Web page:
These facts do not demonstrate that any action of the engineer resulted in prejudice for or on behalf of Martin Marietta; that the engineer was accorded access to inside agency information concerning the procurement; or that the individual's prior employment improperly influenced the evaluation and award. Consequently, this ground of AT&T's protest does not provide a basis on which to question the award to AT&T. See Damon Corp., B-232721, supra.
AT&T contends that the technical evaluation was unreasonable and inconsistent with the evaluation criteria.
In reviewing AT&T's arguments, we will not make an independent determination of the merits of the technical proposals; rather, we will examine the agency's evaluation to ensure that it was reasonable and consistent with the stated evaluation criteria and applicable statutes and regulations. This standard reflects our view that the evaluation of technical proposals is primarily the responsibility of the contracting agency; the agency is responsible for defining its needs and the best method of accommodating them, and must bear the burden of any difficulties resulting from a defective evaluation. The protester bears the burden of showing that the evaluation was unreasonable, and the fact that it disagrees with the agency does not render the evaluation unreasonable. Pitney Bowes 68 Comp.Gen. ***.989), 89-1 CPD Para. 249.
AT&T challenges the reduction in its score for relying on at-sea testing to validate its proposed design on the basis that, as it previously expressed during negotiations, computer modeling can never be "completely accurate," and therefore at-sea testing is a "prudent" means to verify system performance. AT&T argues that the Navy itself has recognized this to be true; it notes that the agency intends to subject an initial up- graded buoy system to an operational test of between 6 to 12 months in duration. /2/ As we understand the dispute here, however, the question is not whether the at-sea testing proposed by AT&T would be useful in verifying system performance; the Navy acknowledges the value of at-sea testing, as demonstrated by its plans to conduct extended operational testing at sea. Rather, the significant fact here is that Gould, but not AT&T, proposed design validation prior to installation by means of a sophisticated, dynamic computer model whose accuracy had been verified by comparison with a Navy computer model and data from an actual at-sea exercise. In other words, the question for our review is whether the agency was reasonable in finding an approach which offered the maximum assurance of successful performance possible prior to acceptance by the agency and installation on a submarine to be superior to an approach calling for acceptance and installation aboard a ballistic missile submarine of an unproven, unvalidated new design. We find the agency evaluation in this regard to be reasonable, since we believe an agency may evaluate more highly an approach that offers a greater likelihood of the initial, successful operation of a vital, defense-related communications system.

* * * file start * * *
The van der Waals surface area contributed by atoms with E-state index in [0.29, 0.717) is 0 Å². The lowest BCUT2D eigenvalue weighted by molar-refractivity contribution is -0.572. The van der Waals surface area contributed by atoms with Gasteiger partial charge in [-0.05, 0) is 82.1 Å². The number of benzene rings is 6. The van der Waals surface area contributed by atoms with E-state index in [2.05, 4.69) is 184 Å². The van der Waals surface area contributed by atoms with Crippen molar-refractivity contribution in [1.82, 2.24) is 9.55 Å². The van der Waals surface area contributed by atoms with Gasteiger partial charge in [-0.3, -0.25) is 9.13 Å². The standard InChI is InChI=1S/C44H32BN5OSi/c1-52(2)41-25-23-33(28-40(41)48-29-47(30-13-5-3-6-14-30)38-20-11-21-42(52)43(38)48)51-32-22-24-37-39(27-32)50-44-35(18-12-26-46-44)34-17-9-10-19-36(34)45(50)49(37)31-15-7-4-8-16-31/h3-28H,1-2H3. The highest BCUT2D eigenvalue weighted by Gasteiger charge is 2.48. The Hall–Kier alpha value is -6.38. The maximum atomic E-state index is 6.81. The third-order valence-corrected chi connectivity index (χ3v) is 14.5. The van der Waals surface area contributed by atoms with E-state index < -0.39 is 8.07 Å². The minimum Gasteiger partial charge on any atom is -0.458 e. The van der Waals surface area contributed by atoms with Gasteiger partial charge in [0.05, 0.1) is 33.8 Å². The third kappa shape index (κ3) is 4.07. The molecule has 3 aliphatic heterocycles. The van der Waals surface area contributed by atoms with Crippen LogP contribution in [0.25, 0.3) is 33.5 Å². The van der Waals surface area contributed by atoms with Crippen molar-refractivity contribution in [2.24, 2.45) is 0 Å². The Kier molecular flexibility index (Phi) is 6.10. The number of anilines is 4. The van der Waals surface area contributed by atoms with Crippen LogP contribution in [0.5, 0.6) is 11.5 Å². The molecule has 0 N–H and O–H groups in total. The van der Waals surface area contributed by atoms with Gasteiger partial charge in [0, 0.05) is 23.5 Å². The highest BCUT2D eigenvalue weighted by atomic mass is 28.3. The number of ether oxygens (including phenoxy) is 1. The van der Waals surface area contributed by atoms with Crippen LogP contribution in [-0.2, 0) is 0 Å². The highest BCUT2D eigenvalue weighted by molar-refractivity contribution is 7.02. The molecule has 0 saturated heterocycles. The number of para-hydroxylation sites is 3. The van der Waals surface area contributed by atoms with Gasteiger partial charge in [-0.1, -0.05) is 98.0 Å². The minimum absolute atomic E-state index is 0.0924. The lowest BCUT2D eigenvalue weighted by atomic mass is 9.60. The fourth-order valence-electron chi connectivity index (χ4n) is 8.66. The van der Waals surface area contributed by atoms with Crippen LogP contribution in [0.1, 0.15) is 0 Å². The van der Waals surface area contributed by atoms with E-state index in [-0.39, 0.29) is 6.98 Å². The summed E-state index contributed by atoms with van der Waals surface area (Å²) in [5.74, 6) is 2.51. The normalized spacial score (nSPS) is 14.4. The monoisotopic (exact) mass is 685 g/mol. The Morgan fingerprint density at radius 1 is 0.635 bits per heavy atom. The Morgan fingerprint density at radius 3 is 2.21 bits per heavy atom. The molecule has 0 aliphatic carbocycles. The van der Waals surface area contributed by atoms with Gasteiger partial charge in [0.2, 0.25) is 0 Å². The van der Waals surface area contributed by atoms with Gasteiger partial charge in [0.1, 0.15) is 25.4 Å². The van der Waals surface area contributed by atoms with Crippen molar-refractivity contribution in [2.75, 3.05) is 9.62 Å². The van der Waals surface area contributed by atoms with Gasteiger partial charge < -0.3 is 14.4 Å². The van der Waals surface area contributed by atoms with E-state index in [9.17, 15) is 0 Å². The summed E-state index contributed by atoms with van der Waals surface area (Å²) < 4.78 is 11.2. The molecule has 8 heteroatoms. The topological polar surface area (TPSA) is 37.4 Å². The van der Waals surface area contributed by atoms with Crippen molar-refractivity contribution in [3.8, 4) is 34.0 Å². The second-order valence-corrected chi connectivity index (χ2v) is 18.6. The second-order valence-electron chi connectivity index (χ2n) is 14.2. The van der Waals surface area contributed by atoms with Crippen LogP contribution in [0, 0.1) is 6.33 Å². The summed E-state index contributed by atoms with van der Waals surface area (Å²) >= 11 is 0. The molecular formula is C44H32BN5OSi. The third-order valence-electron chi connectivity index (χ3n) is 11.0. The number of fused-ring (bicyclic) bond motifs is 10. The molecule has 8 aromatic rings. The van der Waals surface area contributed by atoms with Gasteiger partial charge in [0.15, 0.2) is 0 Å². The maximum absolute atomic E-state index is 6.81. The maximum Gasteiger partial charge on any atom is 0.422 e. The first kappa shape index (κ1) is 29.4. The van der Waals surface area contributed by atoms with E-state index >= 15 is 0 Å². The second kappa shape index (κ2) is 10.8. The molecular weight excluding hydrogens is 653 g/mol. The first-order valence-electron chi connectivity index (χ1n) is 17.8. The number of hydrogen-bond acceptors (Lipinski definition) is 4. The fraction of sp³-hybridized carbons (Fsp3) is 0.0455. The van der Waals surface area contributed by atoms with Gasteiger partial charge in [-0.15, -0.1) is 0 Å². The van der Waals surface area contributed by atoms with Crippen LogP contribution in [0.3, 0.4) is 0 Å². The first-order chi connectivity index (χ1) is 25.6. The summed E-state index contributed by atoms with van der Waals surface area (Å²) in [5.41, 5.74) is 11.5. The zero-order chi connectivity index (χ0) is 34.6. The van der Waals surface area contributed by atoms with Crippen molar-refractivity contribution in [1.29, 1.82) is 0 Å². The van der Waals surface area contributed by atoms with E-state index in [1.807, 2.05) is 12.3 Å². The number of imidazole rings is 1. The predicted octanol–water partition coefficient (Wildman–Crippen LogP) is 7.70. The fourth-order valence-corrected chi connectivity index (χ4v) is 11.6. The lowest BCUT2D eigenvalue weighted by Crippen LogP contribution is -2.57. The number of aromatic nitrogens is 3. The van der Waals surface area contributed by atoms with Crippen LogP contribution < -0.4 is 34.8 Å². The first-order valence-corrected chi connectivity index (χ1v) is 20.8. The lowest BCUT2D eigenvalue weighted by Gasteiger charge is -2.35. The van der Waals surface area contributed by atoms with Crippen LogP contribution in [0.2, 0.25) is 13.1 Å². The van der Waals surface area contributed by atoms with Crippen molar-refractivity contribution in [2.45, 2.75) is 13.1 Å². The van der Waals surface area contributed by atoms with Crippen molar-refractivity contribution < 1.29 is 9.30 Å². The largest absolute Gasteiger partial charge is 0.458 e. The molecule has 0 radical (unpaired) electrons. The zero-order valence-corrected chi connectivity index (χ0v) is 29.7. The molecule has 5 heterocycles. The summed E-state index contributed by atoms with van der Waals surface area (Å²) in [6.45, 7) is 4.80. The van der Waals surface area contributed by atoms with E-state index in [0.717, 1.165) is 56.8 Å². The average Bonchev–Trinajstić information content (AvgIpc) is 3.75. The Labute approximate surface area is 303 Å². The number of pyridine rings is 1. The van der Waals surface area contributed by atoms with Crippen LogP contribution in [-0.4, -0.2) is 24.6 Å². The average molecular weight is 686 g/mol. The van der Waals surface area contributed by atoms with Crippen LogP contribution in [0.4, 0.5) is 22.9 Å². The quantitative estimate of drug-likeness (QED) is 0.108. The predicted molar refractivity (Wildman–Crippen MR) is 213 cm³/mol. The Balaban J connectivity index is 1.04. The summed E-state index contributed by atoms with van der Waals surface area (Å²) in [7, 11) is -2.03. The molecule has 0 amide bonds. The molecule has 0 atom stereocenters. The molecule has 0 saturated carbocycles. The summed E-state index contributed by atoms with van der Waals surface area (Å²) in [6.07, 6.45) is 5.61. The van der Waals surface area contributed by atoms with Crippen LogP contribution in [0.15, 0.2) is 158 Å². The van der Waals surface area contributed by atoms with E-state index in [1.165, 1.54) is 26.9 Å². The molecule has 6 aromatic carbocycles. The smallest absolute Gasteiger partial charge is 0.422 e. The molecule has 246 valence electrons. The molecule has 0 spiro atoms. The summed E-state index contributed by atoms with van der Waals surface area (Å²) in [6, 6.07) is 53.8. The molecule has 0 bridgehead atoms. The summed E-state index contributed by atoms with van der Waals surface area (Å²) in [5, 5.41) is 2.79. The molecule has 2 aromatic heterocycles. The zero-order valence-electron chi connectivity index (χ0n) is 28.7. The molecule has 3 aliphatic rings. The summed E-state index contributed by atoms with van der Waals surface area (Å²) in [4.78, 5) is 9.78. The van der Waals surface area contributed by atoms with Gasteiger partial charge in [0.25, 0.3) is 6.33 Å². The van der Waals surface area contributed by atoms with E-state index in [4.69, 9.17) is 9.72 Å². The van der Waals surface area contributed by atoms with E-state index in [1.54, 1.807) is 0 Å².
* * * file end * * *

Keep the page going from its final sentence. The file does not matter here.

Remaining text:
AT&T questions other aspects of the evaluation. In view of our conclusion above, however, that there existed a reasonable basis for the Navy to prefer a less risky approach to satisfying the agency's vital, minimum needs, we need not consider the protester's additional allegations in this regard. We find that the additional risk of the AT&T approach by itself justified Martin Marietta's significantly higher technical score, and that the agency's acted reasonably in determining that the technical superiority of Martin Marietta's proposal offset AT&T's slightly lower price.
The protest is denied.
/1/ During Phase II negotiations, the OE-305/BRR upgrade program for the Poseidon submarine was eliminated from the procurement for lack of funding.
/2/ AT&T concedes that it did not rely on computer modeling to validate its proposed design. Although it now maintains that it used computer modeling in the basic design effort, it has cited nothing in its proposal that should have alerted the agency to even a limited use of dynamic computer modeling to simulate the operation of an actual buoy system (as opposed to more coventional computer-aided design of a static system).